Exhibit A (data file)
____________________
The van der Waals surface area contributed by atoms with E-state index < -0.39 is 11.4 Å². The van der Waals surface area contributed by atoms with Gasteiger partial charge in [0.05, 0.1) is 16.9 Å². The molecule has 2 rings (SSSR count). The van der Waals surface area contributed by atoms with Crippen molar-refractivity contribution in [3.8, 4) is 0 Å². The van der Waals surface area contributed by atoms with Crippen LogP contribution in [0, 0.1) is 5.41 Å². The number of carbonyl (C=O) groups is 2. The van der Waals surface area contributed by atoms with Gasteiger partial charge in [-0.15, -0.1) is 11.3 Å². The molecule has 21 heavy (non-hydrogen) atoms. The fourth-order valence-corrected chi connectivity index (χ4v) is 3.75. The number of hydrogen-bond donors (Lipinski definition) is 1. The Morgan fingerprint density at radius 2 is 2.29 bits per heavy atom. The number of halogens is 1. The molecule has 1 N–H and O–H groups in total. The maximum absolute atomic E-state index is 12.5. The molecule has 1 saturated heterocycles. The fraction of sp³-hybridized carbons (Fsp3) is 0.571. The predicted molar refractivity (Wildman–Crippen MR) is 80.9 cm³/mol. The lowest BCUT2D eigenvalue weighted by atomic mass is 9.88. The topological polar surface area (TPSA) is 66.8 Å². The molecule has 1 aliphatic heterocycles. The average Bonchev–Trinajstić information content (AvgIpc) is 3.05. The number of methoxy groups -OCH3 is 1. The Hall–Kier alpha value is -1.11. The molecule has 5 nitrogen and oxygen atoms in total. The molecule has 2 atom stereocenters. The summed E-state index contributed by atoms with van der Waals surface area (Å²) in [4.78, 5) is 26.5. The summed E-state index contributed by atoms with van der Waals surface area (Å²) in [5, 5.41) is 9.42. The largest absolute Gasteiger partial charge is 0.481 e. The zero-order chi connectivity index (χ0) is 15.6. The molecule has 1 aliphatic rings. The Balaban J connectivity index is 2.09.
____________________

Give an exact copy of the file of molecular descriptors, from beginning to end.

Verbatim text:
The van der Waals surface area contributed by atoms with E-state index < -0.39 is 11.4 Å². The van der Waals surface area contributed by atoms with Gasteiger partial charge in [0.05, 0.1) is 16.9 Å². The molecule has 2 rings (SSSR count). The van der Waals surface area contributed by atoms with Crippen molar-refractivity contribution in [3.8, 4) is 0 Å². The van der Waals surface area contributed by atoms with Crippen LogP contribution in [0, 0.1) is 5.41 Å². The number of carbonyl (C=O) groups is 2. The van der Waals surface area contributed by atoms with Gasteiger partial charge in [-0.15, -0.1) is 11.3 Å². The molecule has 21 heavy (non-hydrogen) atoms. The fourth-order valence-corrected chi connectivity index (χ4v) is 3.75. The number of hydrogen-bond donors (Lipinski definition) is 1. The Morgan fingerprint density at radius 2 is 2.29 bits per heavy atom. The number of halogens is 1. The molecule has 1 N–H and O–H groups in total. The maximum absolute atomic E-state index is 12.5. The molecule has 1 saturated heterocycles. The fraction of sp³-hybridized carbons (Fsp3) is 0.571. The predicted molar refractivity (Wildman–Crippen MR) is 80.9 cm³/mol. The lowest BCUT2D eigenvalue weighted by atomic mass is 9.88. The topological polar surface area (TPSA) is 66.8 Å². The molecule has 1 aliphatic heterocycles. The average Bonchev–Trinajstić information content (AvgIpc) is 3.05. The number of methoxy groups -OCH3 is 1. The Hall–Kier alpha value is -1.11. The molecule has 5 nitrogen and oxygen atoms in total. The molecule has 2 atom stereocenters. The summed E-state index contributed by atoms with van der Waals surface area (Å²) in [4.78, 5) is 26.5. The summed E-state index contributed by atoms with van der Waals surface area (Å²) in [5, 5.41) is 9.42. The largest absolute Gasteiger partial charge is 0.481 e. The zero-order chi connectivity index (χ0) is 15.6. The molecule has 1 aliphatic rings. The Balaban J connectivity index is 2.09.